Maternity leave is a period where moms get a chance to bond with their babies and recuperate. So far, I have definitely enjoyed my bonding time with Alva as I get to rest and see her grow. Despite this new found joy of being a mommy, I’m starting to feel really bored just being at home all day. Let's face it, there's not much excitement to be found in my routine activities at home. My life now consists of waking up, feeding, cleaning, washing laundry, changing diapers, surfing the net (when possible) and watching Little Einsteins day in and day out.
Yesterday, as I was washing the dishes, I felt so drained and bored that I began to reflect on the things that worry me. The one that came on top was my studies. I was mainly worried about not being able to juggle between work in campus and my motherly duties. Negativity started to sink in and it made me feel totally down. Realizing that my worrying wasn't doing me any good, I then started writing this post to let it all out. These are some of the silly things that crept in my head...
- I don't know what to do with my hair...It's so not vogue
- my pigmentation is annoying - need to get tenant for Penampang apartment
- need to read more journals
- Alden's portfolio not done
- when i get back to work, will Alva be okay at nursery?
- electricity bills killing me...can't wait for winter to end. Hate the winter.
- how can I get Alden to eat more?
- house chores...laundry...yuck
- meeting with Supervisor next week...tension...
- parcel from Zee hasn't arrived...can't wait to see my new jeans...what if it doesn't fit? Shit!
All this ranting does not mean that I am not grateful to be at home with Alva. It's just that when your life is centered only around the home, you feel detached from the outside world and everything seems so bleak and uninteresting. I know it's just a matter of adjustment to get things moving again and combat this boredom bug. All I need to do is reorganize my routine and prioritize things. It's the whole balancing act, as my friend CL puts it. This afternoon I sought for advice from my therapist (the world wide web) and found an article that may be useful for mothers like me who are going cookoo at home. Here's part of the article which highlights some good ideas. The full article can be retrieved from http://www.parents.com/family-life/work-money-politics/work-stay-home/staying-home-with-your-new-baby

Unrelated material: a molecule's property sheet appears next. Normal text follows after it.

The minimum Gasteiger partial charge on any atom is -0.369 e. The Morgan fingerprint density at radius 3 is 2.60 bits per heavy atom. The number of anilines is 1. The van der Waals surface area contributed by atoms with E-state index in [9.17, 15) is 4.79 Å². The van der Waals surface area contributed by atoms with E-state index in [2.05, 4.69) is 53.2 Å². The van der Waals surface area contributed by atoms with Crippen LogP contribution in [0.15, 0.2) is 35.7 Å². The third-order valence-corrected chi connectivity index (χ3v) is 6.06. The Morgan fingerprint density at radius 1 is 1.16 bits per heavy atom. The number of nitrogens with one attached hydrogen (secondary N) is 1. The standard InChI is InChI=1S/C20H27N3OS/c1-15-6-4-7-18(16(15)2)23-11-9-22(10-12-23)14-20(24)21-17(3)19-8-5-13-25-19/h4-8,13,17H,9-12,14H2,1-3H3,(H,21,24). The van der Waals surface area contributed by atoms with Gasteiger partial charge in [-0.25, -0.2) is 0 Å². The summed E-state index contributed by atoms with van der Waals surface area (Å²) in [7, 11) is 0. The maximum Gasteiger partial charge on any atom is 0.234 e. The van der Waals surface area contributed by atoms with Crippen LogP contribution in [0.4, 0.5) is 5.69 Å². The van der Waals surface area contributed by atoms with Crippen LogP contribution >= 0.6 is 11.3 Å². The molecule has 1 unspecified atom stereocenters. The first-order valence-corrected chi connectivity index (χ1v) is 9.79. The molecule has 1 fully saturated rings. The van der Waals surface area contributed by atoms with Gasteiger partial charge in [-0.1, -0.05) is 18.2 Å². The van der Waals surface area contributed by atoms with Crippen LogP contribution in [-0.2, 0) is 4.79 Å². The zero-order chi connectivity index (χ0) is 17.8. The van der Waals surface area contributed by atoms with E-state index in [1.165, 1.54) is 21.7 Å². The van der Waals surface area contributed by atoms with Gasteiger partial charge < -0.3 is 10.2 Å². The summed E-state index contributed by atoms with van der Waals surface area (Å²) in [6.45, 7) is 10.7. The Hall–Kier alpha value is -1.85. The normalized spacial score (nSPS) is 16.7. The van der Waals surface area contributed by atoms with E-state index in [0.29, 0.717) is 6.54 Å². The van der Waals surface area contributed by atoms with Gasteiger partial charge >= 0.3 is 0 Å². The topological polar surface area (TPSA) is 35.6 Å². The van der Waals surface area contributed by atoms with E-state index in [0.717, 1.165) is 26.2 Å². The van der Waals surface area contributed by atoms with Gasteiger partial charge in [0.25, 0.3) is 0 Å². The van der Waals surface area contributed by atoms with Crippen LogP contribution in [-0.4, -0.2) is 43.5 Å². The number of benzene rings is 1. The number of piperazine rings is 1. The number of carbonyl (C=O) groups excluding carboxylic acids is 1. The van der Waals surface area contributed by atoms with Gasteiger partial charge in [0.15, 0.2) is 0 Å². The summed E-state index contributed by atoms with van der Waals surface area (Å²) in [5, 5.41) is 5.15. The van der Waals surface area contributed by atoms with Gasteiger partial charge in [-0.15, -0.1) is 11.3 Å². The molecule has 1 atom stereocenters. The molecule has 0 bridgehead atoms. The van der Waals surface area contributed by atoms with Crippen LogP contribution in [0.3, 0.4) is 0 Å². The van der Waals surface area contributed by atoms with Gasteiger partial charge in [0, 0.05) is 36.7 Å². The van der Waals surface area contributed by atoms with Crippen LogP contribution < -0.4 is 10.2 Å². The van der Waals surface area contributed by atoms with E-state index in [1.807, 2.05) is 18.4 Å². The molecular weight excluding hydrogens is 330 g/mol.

Set up a schedule. For most new mothers, a routine gives them something to look forward to and can help stave off boredom and isolation. Try to build regular events into your week. For example, make Monday story time at the library, Wednesday playgroup, and Friday the gym. Use the other days for errands, grocery shopping, and neighborhood walks. "It's easy to stay in your pj's all day," says Denise Talley, mom of Jamison, 8 months. "It takes discipline for me to get up and get ready every morning -- putting on my makeup and fixing my hair -- but it also makes me feel good." Besides getting dressed each day as you did when you went to a job, apply other work strategies to feel more productive. Ritz, for example, makes daily to-do lists, garnering satisfaction by checking things off.